The Balls are back. Lavar, Lonzo, and company are set to return for a fourth season of Ball in the Family on Facebook Watch, beginning Sunday. The show will pick up with Lonzo fitting in on LeBron’s Lakers (Rajon Rondo supposedly makes a cameo at Lonzo’s birthday celebration) and LiAngelo Ball hoping to land in the G League. Meanwhile, LaMelo is returning to high school, attending Spire Academy in Ohio.
Executive producer Steve Ezell found out that he’d be sending half his crew to the midwest this season via a panicked text from a producer after Lavar Ball mentioned the move while filming a scene in London. The Balls’ Junior Basketball Association is still on tour through Europe and Asia. Such is life tracking team BBB. “It’s been super different than any project I’ve ever worked on,” Ezell said. “We are all just rolling with it.”
Filming for the show started on Lonzo’s draft night and has included LiAngelo’s arrest in China followed by Lavar’s spat with President Trump. But increasingly, viewers have stuck around for drama closer to home, such as Lonzo’s evolving relationship with Denise, the mother of his child. During the first season, cameramen tracked the rookie throughout warmups and games. “We quickly realized they’ve got that same thing on ESPN—we’re not providing anything different there,” Ezell said.
At the same time, fans clamored for more coverage of the Ball matriarch, Tina, as she recovered her ability to move and talk after a 2017 stroke. So the producers adjusted, figuring out a way to have her do on-camera interviews despite her condition. The audience also successfully lobbied for longer episodes—they were extended by 30% midway through season two.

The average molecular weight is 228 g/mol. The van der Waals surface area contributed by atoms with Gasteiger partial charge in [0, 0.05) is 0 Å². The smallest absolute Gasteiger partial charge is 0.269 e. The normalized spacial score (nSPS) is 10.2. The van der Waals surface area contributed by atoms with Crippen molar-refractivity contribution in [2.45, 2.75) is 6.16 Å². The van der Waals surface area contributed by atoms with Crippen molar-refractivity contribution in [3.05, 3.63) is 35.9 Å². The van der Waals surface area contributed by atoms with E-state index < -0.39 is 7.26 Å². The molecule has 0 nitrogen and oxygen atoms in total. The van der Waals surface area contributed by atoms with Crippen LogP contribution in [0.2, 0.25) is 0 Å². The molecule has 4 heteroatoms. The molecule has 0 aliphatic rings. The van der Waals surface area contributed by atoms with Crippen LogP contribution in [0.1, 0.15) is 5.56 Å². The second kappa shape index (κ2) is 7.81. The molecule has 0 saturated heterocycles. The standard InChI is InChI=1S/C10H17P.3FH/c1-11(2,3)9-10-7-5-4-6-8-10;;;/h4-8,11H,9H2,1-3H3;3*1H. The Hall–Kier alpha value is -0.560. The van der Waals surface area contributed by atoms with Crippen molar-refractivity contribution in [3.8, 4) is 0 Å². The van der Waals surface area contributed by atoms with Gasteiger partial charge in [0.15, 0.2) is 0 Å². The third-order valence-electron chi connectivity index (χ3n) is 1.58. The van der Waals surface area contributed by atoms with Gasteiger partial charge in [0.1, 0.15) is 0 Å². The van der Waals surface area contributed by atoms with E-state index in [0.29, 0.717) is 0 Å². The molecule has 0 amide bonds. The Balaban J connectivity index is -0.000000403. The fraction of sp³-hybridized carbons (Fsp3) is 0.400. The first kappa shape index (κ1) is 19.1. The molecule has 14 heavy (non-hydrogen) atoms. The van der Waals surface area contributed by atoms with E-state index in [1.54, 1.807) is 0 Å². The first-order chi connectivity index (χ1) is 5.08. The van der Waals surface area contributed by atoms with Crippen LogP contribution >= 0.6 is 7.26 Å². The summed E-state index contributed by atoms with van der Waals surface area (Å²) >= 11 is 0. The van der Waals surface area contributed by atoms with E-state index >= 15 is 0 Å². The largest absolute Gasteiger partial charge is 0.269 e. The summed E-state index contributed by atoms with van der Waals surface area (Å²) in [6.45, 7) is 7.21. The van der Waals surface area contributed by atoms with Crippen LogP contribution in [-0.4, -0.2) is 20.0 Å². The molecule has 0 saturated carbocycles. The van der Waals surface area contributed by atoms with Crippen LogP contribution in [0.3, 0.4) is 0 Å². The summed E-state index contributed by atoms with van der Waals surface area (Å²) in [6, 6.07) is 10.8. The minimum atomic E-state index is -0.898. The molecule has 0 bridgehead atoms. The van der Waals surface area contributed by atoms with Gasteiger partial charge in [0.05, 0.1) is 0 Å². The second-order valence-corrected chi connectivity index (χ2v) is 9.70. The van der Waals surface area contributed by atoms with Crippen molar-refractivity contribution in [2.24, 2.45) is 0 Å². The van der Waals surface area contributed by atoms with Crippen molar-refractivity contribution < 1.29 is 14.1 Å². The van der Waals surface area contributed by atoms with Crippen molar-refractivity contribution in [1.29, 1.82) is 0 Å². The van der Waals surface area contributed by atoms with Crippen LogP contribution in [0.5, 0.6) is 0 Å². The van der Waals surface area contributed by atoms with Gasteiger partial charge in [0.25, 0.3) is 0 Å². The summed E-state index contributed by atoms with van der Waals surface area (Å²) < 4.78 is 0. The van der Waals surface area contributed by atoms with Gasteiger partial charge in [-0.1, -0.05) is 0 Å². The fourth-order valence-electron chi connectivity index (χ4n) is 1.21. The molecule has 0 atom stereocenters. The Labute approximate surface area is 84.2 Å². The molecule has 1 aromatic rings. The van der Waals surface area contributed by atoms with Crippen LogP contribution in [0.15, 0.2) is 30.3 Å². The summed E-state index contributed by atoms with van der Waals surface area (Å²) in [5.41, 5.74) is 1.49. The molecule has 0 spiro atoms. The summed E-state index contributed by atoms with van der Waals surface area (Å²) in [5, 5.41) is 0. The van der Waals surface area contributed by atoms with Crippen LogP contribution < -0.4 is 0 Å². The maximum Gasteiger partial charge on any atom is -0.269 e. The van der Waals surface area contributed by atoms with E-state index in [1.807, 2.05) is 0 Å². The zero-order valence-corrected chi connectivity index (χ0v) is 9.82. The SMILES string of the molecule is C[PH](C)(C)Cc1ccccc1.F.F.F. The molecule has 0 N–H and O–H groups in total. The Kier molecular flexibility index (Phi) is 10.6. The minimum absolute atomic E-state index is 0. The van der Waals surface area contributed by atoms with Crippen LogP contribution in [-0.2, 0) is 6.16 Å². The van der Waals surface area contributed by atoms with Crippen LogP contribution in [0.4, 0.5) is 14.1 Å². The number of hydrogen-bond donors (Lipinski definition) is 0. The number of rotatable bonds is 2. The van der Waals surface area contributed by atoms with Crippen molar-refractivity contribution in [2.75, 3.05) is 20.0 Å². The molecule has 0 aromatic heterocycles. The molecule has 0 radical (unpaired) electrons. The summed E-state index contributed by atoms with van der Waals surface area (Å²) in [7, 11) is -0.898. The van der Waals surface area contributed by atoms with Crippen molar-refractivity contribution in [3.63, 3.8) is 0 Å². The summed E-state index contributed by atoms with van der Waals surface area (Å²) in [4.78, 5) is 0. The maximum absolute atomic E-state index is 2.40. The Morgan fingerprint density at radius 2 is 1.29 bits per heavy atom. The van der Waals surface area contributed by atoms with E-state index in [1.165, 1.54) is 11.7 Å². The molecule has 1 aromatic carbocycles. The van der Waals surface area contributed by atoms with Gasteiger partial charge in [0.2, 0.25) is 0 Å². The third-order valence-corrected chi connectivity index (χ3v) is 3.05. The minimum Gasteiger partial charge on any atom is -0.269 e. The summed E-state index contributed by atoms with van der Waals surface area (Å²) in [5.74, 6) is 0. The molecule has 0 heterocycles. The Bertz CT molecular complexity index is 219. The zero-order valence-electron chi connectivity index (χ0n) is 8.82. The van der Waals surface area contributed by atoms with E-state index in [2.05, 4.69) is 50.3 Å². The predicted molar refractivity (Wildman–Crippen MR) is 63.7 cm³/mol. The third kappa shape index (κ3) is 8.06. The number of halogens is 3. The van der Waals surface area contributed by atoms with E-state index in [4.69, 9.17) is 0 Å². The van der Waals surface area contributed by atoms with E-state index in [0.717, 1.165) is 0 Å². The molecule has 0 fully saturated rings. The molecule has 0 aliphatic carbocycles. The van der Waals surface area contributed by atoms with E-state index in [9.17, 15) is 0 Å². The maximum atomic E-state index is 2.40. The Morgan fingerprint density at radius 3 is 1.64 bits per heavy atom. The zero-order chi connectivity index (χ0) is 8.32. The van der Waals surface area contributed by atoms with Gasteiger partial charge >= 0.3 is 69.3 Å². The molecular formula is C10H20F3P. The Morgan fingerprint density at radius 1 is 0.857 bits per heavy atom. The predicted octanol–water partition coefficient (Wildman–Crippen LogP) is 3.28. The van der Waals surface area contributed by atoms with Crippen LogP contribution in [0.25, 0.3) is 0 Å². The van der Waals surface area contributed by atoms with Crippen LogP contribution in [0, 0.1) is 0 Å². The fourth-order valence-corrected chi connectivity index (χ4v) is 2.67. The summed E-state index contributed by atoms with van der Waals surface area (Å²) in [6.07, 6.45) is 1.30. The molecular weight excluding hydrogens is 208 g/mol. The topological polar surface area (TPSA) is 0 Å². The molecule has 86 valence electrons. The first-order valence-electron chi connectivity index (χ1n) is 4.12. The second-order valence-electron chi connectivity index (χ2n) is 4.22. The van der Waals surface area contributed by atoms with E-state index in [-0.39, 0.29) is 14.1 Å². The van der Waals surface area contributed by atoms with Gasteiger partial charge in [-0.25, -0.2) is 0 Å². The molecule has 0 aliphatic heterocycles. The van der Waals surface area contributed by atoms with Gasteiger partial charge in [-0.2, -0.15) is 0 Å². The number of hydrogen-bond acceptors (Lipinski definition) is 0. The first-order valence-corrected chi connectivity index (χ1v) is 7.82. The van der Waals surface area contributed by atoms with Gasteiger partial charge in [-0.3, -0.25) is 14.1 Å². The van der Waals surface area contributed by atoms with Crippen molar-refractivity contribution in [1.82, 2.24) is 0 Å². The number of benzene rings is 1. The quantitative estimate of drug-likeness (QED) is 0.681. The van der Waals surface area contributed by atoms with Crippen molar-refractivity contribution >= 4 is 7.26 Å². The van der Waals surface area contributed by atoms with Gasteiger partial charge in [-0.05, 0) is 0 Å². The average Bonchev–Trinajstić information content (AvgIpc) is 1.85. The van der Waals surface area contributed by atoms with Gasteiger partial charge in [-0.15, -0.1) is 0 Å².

That instant feedback and flexibility separates working with Facebook from making a show for a traditional network, Ezell said. While the Balls go about reinventing the athlete-celebrity business model, their show is also innovating. The film-to-air period has been reduced considerably, a must when any major Ball storyline will show up on Instagram and ESPN.com within a matter of hours. The time between seasons is shorter as well (hence season four coming in Lonzo’s second year).
The result has been a rare bright spot for Facebook Watch. In a CNBC report that the company is turning its focus to older viewers while repositioning its video platform, Facebook reported “Ball in the Family” as a show still capable of attracting younger users, with over 70% of viewers under the age of 35. Mina Lefevre, Facebook Watch’s head of development and programming, said the show ranks near the top in internal metrics like number of views over one minute, average retention, and community engagement.
While more than 13 million people have watched at least one minute of Ball in the Family and 1.7 million users follow the show on Facebook, the diehards spend their time in “Big Ballers - The Official Ball in the Family Group,” which has nearly 70,000 members. More than half of those who have watched an episode don’t follow the NBA or any team on the website, suggesting that the show’s family drama storylines draw in non-sports fans. “The idea of Facebook Watch has always been content that really compels people to have a comment about it … and we’ll give them a tool to do it,” Lefevre said.
That has been the pitch to new potential programmers, and Ball in the Family stands as one of the company’s go-to examples, both to athletes and other entertainers, of the value that comes with serving content where a community already exists. The Balls themselves have interacted directly with their fans on Facebook, commenting via the platform’s Watch Party feature, advertising Big Baller Brand merchandise to the show’s audience as well as those with similar demographics, and airing the family’s JBA games on Facebook Watch.
Ultimately, it seems like the show could keep going for as long as the family continues generating conversation. And the Balls show no signs of slowing down.